The old man sitting on the bench near the town square looked to his left as if expecting someone to walk down the empty street toward him at any minute.  He seemed so engrossed in watching for that person’s arrival, I hesitated to go over and talk to him, but I had determined that the shop I was seeking was either on a different street or no longer in existence.  Maybe he would be able to help.

When I stood by, I leaned down, assuming that anyone of his obviously advanced age would be a bit hard of hearing.  “Excuse me, sir?”  I queried, prepared for his immediate attention and assistance.

He turned his head slowly and looked me up and down.  His face broke into a grin.  “Well, child, what is it?  Are you lost?”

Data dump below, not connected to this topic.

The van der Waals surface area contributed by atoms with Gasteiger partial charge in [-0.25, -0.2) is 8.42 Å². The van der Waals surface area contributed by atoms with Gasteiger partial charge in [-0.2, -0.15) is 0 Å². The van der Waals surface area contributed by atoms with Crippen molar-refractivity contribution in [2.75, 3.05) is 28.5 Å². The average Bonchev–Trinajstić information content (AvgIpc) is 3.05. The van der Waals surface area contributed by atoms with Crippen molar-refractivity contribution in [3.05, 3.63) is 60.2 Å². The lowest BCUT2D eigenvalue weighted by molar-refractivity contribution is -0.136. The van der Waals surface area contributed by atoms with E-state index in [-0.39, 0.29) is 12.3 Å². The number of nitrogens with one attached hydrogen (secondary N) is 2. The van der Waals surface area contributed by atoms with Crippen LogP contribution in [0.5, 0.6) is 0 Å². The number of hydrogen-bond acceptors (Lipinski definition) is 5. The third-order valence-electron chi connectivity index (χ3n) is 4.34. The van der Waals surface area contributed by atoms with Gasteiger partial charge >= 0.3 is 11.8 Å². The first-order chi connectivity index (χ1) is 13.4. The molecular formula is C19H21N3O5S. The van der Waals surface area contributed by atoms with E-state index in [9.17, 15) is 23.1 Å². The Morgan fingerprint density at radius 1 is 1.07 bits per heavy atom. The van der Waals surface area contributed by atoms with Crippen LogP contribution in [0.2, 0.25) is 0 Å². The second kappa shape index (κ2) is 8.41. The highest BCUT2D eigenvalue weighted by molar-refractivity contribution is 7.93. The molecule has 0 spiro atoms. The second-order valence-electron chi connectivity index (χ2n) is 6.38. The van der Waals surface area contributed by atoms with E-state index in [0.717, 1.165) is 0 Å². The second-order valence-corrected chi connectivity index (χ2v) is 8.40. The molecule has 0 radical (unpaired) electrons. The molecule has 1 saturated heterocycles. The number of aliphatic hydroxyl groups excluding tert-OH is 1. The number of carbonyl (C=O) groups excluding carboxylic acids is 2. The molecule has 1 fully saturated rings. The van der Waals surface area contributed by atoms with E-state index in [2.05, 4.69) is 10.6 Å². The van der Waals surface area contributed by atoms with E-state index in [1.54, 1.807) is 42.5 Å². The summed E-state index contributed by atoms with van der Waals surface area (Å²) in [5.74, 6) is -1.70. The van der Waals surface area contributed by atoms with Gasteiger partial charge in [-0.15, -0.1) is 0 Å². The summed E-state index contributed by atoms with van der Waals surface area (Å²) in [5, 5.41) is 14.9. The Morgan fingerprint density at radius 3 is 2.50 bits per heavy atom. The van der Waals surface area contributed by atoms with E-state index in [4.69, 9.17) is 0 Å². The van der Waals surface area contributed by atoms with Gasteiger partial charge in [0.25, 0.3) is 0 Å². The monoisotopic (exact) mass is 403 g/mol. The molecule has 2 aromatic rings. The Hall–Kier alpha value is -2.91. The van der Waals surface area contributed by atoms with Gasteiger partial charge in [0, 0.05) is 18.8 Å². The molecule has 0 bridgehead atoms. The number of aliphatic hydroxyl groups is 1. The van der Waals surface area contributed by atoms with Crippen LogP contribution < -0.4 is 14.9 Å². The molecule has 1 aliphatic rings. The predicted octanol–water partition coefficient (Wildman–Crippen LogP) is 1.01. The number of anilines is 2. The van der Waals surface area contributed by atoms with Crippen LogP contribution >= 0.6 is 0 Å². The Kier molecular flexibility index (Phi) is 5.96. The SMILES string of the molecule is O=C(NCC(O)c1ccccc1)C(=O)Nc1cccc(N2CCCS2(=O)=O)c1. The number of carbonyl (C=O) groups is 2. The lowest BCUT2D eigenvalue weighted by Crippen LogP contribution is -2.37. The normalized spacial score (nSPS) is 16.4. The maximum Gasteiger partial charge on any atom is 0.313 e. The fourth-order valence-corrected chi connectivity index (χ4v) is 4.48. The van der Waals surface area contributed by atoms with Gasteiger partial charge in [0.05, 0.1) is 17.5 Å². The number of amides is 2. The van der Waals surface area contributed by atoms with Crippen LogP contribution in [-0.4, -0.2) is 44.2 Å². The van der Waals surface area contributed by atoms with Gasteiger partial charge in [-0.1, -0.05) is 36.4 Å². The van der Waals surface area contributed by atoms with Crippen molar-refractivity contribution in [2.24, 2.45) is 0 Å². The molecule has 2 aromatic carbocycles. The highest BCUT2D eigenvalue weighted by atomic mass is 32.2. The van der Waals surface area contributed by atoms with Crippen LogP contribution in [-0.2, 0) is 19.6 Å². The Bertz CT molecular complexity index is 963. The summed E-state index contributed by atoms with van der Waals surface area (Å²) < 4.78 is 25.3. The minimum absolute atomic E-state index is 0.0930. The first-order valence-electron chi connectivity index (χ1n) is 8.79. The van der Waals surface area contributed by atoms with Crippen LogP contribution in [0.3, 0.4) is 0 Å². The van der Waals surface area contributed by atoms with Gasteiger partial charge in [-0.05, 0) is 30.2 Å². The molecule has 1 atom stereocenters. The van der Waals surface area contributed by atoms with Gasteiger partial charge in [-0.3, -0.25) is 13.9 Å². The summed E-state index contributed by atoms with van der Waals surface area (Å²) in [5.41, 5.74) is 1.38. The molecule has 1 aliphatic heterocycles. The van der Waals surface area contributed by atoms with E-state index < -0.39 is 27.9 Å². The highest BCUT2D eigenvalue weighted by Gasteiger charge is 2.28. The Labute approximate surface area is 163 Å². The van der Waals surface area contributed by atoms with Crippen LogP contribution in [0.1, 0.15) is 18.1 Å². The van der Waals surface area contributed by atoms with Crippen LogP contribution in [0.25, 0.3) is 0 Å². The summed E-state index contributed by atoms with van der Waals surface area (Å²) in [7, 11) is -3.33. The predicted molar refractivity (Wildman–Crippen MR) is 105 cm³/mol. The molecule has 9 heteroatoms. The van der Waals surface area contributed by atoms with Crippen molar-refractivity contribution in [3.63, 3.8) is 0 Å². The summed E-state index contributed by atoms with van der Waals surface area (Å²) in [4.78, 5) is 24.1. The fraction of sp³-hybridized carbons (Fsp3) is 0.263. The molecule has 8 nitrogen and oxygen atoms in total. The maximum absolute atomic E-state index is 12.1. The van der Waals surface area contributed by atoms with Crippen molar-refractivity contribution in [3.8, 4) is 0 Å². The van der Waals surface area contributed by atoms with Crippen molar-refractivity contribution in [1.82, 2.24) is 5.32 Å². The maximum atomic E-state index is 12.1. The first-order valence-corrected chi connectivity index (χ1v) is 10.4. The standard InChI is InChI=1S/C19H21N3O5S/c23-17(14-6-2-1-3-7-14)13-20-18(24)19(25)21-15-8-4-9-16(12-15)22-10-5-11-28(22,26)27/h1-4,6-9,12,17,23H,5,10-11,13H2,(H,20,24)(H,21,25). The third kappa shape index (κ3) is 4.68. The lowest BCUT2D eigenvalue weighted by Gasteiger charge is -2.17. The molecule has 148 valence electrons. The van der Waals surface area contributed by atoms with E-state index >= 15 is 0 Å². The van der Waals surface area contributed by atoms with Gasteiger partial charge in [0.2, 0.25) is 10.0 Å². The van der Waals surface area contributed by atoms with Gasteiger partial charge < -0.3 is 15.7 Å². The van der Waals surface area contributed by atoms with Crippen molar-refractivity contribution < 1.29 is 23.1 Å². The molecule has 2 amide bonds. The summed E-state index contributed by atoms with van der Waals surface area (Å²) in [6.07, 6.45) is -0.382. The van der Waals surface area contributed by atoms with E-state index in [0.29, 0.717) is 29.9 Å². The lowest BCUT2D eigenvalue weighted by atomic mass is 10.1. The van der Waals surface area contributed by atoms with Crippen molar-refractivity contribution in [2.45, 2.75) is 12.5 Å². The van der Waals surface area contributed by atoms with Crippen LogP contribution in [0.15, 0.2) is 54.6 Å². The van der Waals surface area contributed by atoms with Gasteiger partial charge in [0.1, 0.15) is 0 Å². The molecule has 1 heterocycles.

I nodded and sat down on the bench next to him.  Before I could explain and ask for further directions, he patted me on the knee and said, “Don’t worry.  Sara will be here in a minute and things will be just fine.”  He looked down at his wristwatch.  “I swear I have spent nearly half of the last seventy-five years arriving at places earlier than we agreed.  I just like to watch her recognize me and hurry forward, as if she is truly glad to see me again.  It doesn’t matter if it has been fifteen minutes or two days, she always rushed forward and takes me in her arms, feeling me all over, as if I had just gotten up from a fall.  I guess she isn’t lying when she says she loves me.  There is no other explanation for her hanging around all these years.”